Saffron Sprackling, of ‘90s Britpop band REPUBLICA, is still to this day recognised as one of the most enigmatic and iconic lead singers to ever hit a stage. She’s back with her band and on tour, supporting Liverpool’s SPACE.
Manchester has always had a soft spot for the London band and their high-energy no-nuisance ways. We Mancunians love a bit of attitude mixed with a strong dose of humility and fun, and Republica deliver all three. Here at the city’s Academy 3, there’s already a sizzling buzz in the room as people of all generations pile into the venue, eager to relive the ‘90s with Saffron et al, or to experience the band for the first time. Republica have retained their stature in this ever-transitioning industry, and although they may no longer be hype band of the decade, they ooze class and show no signs of giving in to the mass-produced pap of the current industrial mood. They’re here to do a job and show the kids how it’s done – and they’ve brought some storming new tunes with them, to boot.
Breaking her trademark Cheshire Cat grin to get down to business, Saffron channels the diva within, stares out the crowd with her piercing glare and moves straight into Bloke. Several people are already dancing like maniacs, and we’re transported back to the rave days within seconds.
Rush Hour With Love is followed by the storming Out Of The Darkness, “Get up, alarm clock, lip gloss, what a shock / Get dressed, front door, more stress – what for? / Trapped in your world / You know you’re trapped in your world” – it’s a stark reminder that Republica have always spoken to the ordinary man, with social commentary peppering all of their brilliant dance tracks, harking back to an era when commercial-friendly music in the UK still had a soul.
“We have happy memories of Manchester… the Hacienda days!” reminisces Saffron, as the crowds roar with pleasure.
Drop Dead Gorgeous is the crowd-puller it always has been, with fans thrilled as Saffron bites at them: “End of, stop sulking / Get out, you’re walkin’ / Too bad, I’ve spoken / But when I look at you you’re forgiven.”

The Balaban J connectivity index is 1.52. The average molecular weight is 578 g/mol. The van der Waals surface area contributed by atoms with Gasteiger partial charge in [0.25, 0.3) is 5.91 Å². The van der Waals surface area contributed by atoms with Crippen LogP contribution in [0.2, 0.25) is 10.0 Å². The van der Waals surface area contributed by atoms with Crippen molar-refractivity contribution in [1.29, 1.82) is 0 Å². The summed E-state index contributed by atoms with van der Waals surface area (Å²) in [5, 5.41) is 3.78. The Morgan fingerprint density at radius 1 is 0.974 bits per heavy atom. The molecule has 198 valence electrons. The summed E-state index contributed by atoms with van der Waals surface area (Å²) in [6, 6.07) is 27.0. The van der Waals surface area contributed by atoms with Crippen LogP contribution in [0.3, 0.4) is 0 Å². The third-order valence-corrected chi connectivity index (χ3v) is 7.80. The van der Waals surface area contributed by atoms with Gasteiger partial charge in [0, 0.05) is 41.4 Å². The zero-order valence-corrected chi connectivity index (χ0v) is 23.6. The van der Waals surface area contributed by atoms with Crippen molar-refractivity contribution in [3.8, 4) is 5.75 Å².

New track Hallelujah is a lot of fun and now arguably one of their best ever songs, immediately resonating with the fans, getting them all moving. Christiana Obey is the equally fierce title-track of their 2013 EP and a valuable commentary on the pressures of mass media on women.
As we reach the inevitable pinnacle of ‘90s smashout track Ready To Go, I get goosebumps watching the entire room pogoing as Saffron blares out, “C’mon, Manchester!” and these guys may as well be on a massive festival stage. This band gives 100% wherever they are, and that shows just how committed they are. Arms are in the air and the crowd sings along, while Saffron grabs the hands of die-hard fans at the stage, thanking them in person for their loyalty and support.
Saffron doesn’t intend to let us off the hook and again claims her crown as boss of the stage, ending with Holly, another classic from the Republica back catalogue: “Holly doesn’t give a damn… Who cares, anyway? Who really cares, anyway?” Well, exactly…
The next day, we see them again in Liverpool – bigger stage, bigger room, but nothing will ever match the searing energy I felt in Manchester the night before. The foundations of the music industry were shaken during that set – remember, remember… there was once an era which changed the face of music: doors were being kicked down, bands were taking risks, female leads were not taking No for an answer. Will we ever see bands in the same way ever again? Has the industry been too whitewashed? Is it all over? Or will powerful front singers like Saffron always remain an essential example of what can be achieved on stage? I hope so… As for Republica, if they ever wanted to put their stamp back onto Manchester, they certainly etched themselves firmly in the minds of every person at the venue that night.